NCAA 6-1 Live-Ball

NCAA 6-1 Live-Ball


SECTION 1.     a. After the umpire calls “Play,” the ball is alive and in play and remains alive and in play until, for legal cause, or at the umpires’ call of “Time” suspending play, the ball becomes dead. While the ball is dead, no player may be put out, no bases may be run and no runs may be scored, except that runners may advance one or more bases as the result of acts that occurred while the ball was alive (such as, but not limited to, a balk, an overthrow, interference, a home run or other fair hit out of the playing field).

Note 1: Umpires must not permit the promiscuous calling of “Time” by players and coaches when it is an obvious tactic to delay the game.

Note 2: The umpire shall not call time until a play has been completed. After a base on balls, the umpire shall not call time until the runner has stopped at first base.

b. If a thrown ball accidentally strikes a coach in foul territory, or a pitched or thrown ball strikes an umpire, the ball remains in play (see 8-3-i and j).

c. If a fair-hit ball passes by all infielders or it is touched by a fielder and then touches a runner or an umpire, the ball is in play and the runner is not out. If said ball should touch the runner or umpire while still in flight, thereafter it shall be considered a ground ball. It cannot be caught as a fly ball.

d. If a fielder, after making a legal catch, steps into a bench or dugout or steps into dead-ball area the ball is dead. Each runner, other than the batter, may without liability to be put out, advance one base when a fielder, after catching a fly ball, steps or falls into any out-of-play area.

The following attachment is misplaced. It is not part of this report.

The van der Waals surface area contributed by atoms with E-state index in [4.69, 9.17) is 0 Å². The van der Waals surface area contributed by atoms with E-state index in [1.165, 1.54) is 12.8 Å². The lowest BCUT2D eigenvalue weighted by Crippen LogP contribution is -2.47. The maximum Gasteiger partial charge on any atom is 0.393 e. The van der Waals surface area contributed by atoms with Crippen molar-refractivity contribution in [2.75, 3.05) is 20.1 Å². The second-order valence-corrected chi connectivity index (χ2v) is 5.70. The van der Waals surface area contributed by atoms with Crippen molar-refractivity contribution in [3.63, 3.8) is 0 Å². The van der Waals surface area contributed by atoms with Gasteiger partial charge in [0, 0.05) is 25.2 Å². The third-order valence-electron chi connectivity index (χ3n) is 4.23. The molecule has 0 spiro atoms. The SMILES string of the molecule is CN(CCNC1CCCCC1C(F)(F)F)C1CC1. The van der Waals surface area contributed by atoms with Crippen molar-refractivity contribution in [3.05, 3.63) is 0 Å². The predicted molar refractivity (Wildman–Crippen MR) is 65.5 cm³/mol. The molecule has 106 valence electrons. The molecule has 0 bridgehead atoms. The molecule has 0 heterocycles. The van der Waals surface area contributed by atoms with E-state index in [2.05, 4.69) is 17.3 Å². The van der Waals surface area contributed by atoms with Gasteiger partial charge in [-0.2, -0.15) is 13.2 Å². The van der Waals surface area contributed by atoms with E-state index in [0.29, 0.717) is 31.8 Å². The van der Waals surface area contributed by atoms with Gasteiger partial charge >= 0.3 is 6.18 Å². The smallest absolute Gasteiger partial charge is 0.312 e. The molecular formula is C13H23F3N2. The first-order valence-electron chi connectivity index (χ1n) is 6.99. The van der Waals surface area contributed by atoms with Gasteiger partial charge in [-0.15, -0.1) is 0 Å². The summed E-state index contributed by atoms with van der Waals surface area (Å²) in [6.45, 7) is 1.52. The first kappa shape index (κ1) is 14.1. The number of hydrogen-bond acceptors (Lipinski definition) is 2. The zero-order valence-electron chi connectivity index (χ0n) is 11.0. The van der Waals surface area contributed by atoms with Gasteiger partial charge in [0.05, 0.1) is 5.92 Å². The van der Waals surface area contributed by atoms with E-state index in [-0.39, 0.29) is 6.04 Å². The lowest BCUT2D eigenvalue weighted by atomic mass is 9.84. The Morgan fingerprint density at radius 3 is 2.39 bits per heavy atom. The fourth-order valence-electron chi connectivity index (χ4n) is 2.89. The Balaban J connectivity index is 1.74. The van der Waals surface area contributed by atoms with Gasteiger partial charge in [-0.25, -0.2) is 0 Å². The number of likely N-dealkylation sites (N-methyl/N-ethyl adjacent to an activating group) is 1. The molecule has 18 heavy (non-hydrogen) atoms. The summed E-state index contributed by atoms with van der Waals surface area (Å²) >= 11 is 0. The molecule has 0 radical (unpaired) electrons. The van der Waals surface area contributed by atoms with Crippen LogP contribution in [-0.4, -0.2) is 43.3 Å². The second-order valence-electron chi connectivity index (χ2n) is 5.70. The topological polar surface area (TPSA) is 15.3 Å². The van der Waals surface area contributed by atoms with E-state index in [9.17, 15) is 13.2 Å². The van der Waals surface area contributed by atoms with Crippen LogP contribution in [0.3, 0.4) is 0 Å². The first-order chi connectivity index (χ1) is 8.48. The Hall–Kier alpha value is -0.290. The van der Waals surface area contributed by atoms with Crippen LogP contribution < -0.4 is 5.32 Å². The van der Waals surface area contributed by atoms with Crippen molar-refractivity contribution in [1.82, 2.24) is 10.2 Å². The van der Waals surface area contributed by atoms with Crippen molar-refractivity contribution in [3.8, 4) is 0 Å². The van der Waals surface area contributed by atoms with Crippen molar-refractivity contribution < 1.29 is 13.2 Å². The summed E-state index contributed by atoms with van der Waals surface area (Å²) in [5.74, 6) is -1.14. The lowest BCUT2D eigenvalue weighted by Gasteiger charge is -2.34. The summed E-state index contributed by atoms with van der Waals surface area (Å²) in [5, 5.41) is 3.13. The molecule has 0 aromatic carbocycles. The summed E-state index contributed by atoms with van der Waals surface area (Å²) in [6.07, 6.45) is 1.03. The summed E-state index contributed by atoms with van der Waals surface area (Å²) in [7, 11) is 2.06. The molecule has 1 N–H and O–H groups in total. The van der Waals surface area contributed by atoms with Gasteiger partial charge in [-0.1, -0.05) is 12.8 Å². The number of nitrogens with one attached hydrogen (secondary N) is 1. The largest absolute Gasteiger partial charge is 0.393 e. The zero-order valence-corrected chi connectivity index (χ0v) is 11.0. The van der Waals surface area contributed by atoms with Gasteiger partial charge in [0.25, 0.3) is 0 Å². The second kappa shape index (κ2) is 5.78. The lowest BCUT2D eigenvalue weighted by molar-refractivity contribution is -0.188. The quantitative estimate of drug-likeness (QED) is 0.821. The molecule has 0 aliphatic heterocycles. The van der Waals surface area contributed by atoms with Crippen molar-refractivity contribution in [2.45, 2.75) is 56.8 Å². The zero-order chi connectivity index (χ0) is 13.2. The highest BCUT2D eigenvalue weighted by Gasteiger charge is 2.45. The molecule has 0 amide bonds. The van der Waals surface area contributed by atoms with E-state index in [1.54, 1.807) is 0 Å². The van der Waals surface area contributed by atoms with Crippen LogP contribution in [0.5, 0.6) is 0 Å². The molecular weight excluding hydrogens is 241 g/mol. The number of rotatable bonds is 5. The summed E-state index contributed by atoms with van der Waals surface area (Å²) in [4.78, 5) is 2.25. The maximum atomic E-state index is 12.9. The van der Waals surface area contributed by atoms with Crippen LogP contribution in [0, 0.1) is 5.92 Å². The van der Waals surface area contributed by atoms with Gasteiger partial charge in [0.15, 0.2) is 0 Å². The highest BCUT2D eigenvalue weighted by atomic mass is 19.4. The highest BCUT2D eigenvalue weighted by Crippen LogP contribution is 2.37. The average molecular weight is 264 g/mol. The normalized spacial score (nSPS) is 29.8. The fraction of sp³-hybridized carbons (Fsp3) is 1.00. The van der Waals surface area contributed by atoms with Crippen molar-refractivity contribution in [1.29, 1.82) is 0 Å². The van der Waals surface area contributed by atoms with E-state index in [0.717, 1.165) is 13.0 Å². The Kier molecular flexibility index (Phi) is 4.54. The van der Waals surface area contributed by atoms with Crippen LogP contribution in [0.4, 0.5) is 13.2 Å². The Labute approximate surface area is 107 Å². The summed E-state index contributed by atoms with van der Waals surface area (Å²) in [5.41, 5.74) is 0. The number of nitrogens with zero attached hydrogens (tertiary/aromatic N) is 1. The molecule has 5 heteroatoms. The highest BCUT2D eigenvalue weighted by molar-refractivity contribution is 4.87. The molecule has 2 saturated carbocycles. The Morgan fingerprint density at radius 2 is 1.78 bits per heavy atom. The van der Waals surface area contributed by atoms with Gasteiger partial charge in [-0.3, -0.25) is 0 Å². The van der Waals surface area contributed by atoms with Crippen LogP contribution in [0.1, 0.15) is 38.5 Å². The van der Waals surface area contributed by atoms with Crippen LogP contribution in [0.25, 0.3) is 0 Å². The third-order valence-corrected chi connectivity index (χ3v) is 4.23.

Note: If a fielder reaches into a dugout, bullpen or dead-ball area to catch a foul fly ball and an opponent interferes with the attempted catch, the batter shall be declared out and no runners shall advance.

1) For a legal catch, a fielder must catch and have secure possession of the ball before touching dead-ball territory with either foot or falling into a dead-ball area. A fielder may enter the dead-ball area as long as the player re-enters live ball territory at the time of the catch.

2) A fielder is considered not to have fallen and the ball is live if the individual is assisted (held) from falling down or stepping into a dugout or dead-ball area by game personnel or spectators.

3) If the fielder makes a legal catch and goes through or over any fence, the ball is dead even if the fielder lands feet first. The batter is out and, if not the third out of an inning, runner(s) may advance one base.

4) All lines used as out-of-play boundaries are considered in live-ball territory.

e. If a detached batting helmet accidentally is hit with a live ball, the ball remains in play (see 6-2-h).

f. If the live ball should come apart in a game, it is in play until the action is completed.

g. If a thrown, batted or pitched ball that remains in live-ball territory accidentally hits a spectator, any other individual or animal, the ball is live.

h. If a fair-hit ball touches an umpire after it passes a fielder other than the pitcher, or is touched by a fielder, including the pitcher, the ball is in play.

i. Subject to local ground rules, a batted ball that strikes a power line, tree limb or other overhead object in the field of play remains live.

October 23, 2019
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